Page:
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Reversion from prediabetes to normoglycaemia and risk of cardiovascular disease and mortality: the Whitehall II cohort study

Vistisen, D; Kivimäki, M; Perreault, L; Hulman, A; Witte, DR; Brunner, EJ; Tabák, A; ... Færch, K; + view all (2019) Reversion from prediabetes to normoglycaemia and risk of cardiovascular disease and mortality: the Whitehall II cohort study. Diabetologia 10.1007/s00125-019-4895-0. (In press). Green open access

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Abstract

AIMS/HYPOTHESIS: Reversion from prediabetes to normoglycaemia is accompanied by an improvement in cardiovascular risk factors, but it is unclear whether this translates into a reduction in risk of cardiovascular disease (CVD) events or death. Hence, we studied the probability of reversion from prediabetes to normoglycaemia and the associated risk of future CVD and death using data from the Whitehall II observational cohort study. METHODS: Three glycaemic criteria for prediabetes (fasting plasma glucose [FPG] 5.6-6.9 mmol/l, 2 h plasma glucose [2hPG] 7.8-11.0 mmol/l, and HbA1c 39-47 mmol/mol [5.7-6.4%]) were assessed in 2002-2004 and 2007-2009 for 5193 participants free of known diabetes at enrolment. Among participants with prediabetes in the first examination, we calculated the probability of reversion to normoglycaemia by re-examination according to each glycaemic criterion. Poisson regression analysis was used to estimate and compare incidence rates of a composite endpoint of a CVD event or death in participants with prediabetes who did vs did not revert to normoglycaemia. Analyses were adjusted for age, sex, ethnicity and previous CVD. RESULTS: Based on the FPG criterion, 820 participants had prediabetes and 365 (45%) of them had reverted to normoglycaemia in 5 years. The corresponding numbers were 324 and 120 (37%) for the 2hPG criterion and 1709 and 297 (17%) for the HbA1c criterion. During a median follow-up of 6.7 (interquartile range 6.3-7.2) years, 668 events of non-fatal CVD or death occurred among the 5193 participants. Reverting from 2hPG-defined prediabetes to normoglycaemia vs remaining prediabetic or progressing to diabetes was associated with a halving in event rate (12.7 vs 29.1 per 1000 person-years, p = 0.020). No association with event rate was observed for reverting from FPG-defined (18.6 vs 18.2 per 1000 person-years, p = 0.910) or HbA1c-defined prediabetes to normoglycaemia (24.5 vs 22.9 per 1000 person-years, p = 0.962). CONCLUSIONS/INTERPRETATION: Most people with HbA1c-defined prediabetes remained prediabetic or progressed to diabetes during 5 years of follow-up. In contrast, reversion to normoglycaemia was frequent among people with FPG- or 2hPG-defined prediabetes. Only reversion from 2hPG-defined prediabetes to normoglycaemia was associated with a reduction in future risk of CVD and death.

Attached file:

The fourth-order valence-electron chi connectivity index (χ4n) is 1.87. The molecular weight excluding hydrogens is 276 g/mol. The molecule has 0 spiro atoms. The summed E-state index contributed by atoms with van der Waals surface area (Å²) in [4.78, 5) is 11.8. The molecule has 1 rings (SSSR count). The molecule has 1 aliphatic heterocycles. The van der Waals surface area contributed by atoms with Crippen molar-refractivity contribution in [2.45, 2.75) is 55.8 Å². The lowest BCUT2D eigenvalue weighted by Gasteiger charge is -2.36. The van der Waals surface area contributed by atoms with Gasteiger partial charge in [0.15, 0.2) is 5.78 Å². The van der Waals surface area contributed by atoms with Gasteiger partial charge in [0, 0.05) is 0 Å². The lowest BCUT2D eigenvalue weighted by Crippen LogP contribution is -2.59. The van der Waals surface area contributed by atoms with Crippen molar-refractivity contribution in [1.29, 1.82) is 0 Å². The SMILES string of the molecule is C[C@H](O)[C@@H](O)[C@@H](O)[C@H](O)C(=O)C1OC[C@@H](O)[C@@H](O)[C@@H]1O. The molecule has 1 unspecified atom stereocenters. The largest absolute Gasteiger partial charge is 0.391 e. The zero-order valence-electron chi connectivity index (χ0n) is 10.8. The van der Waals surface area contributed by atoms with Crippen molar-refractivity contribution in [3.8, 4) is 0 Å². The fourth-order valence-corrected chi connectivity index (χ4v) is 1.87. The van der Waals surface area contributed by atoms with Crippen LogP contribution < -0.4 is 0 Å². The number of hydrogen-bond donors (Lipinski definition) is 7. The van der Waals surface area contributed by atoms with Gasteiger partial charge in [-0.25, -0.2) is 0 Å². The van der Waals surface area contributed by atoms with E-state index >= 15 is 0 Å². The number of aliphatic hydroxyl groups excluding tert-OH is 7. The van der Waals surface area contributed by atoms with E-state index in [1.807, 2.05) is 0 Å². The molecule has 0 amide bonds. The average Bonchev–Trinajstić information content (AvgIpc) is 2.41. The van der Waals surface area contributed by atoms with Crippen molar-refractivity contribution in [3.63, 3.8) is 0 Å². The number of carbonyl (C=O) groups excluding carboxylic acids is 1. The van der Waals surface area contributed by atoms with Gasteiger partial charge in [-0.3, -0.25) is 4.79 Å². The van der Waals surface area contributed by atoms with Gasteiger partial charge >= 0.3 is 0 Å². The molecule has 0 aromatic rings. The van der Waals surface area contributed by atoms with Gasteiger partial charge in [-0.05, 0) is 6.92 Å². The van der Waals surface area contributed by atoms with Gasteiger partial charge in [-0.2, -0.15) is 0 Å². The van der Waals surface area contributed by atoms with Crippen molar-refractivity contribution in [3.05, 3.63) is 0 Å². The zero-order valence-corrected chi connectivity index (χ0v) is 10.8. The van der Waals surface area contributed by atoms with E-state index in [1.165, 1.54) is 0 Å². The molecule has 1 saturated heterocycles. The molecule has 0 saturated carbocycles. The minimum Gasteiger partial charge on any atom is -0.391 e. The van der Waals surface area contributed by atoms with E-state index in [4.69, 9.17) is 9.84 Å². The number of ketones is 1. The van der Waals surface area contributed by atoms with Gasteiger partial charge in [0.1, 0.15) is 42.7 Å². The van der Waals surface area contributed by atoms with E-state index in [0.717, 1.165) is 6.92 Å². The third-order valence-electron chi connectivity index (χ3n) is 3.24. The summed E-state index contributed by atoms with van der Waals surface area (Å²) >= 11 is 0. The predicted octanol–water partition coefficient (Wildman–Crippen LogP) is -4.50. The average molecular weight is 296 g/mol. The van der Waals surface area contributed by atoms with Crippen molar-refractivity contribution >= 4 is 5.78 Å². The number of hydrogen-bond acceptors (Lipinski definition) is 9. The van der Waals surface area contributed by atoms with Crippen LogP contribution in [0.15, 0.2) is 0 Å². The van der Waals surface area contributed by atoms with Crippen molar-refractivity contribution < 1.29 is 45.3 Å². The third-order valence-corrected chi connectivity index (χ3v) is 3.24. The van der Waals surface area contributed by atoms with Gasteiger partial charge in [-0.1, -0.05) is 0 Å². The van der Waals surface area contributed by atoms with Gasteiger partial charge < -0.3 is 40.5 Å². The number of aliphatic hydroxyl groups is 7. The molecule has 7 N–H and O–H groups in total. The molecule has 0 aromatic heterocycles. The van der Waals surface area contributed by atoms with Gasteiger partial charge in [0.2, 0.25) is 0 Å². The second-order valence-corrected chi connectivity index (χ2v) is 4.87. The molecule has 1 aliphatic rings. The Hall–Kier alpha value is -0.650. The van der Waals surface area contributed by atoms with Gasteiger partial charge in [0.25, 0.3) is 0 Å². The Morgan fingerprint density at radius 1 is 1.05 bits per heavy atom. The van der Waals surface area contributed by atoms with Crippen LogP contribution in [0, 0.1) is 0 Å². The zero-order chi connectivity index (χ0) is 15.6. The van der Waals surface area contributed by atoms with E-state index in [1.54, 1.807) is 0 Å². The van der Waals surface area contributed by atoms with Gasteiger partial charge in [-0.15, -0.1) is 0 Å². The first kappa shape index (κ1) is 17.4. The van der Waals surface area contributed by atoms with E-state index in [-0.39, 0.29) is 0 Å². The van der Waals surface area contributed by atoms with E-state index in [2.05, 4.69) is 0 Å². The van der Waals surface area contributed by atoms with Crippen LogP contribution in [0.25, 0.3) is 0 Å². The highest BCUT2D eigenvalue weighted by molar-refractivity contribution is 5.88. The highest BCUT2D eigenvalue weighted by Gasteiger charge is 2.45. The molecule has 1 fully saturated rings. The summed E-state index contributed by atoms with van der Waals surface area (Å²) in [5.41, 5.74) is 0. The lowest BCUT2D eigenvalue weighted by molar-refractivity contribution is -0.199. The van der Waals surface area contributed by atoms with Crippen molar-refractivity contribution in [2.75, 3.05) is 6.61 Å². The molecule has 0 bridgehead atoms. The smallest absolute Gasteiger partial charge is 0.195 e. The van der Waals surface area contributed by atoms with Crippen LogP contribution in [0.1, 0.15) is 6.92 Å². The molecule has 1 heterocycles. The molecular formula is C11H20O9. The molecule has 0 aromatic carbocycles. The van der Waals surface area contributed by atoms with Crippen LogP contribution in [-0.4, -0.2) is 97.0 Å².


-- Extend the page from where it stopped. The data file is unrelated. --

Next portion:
Type: Article
Title: Reversion from prediabetes to normoglycaemia and risk of cardiovascular disease and mortality: the Whitehall II cohort study
Location: Germany
Open access status: An open access version is available from UCL Discovery
DOI: 10.1007/s00125-019-4895-0
Publisher version: https://doi.org/10.1007/s00125-019-4895-0
Language: English
Additional information: This article is distributed under the terms of the Creative Commons Attribution 4.0 International License (http:// creativecommons.org/licenses/by/4.0/), which permits unrestricted use, distribution, and reproduction in any medium, provided you give appropriate credit to the original author(s) and the source, provide a link to the Creative Commons license, and indicate if changes were made.
Keywords: 2 h Plasma glucose, Cardiovascular disease, Fasting plasma glucose, HbA1c, Mortality, Normoglycaemia, Prediabetes, Reversion
UCL classification: UCL > Provost and Vice Provost Offices
UCL > Provost and Vice Provost Offices > School of Life and Medical Sciences
UCL > Provost and Vice Provost Offices > School of Life and Medical Sciences > Faculty of Pop Health Sciences > Institute of Epidemiology and Health
UCL > Provost and Vice Provost Offices > School of Life and Medical Sciences > Faculty of Pop Health Sciences > Institute of Epidemiology and Health > Epidemiology and Public Health
URI: https://discovery.ucl.ac.uk/id/eprint/10075073
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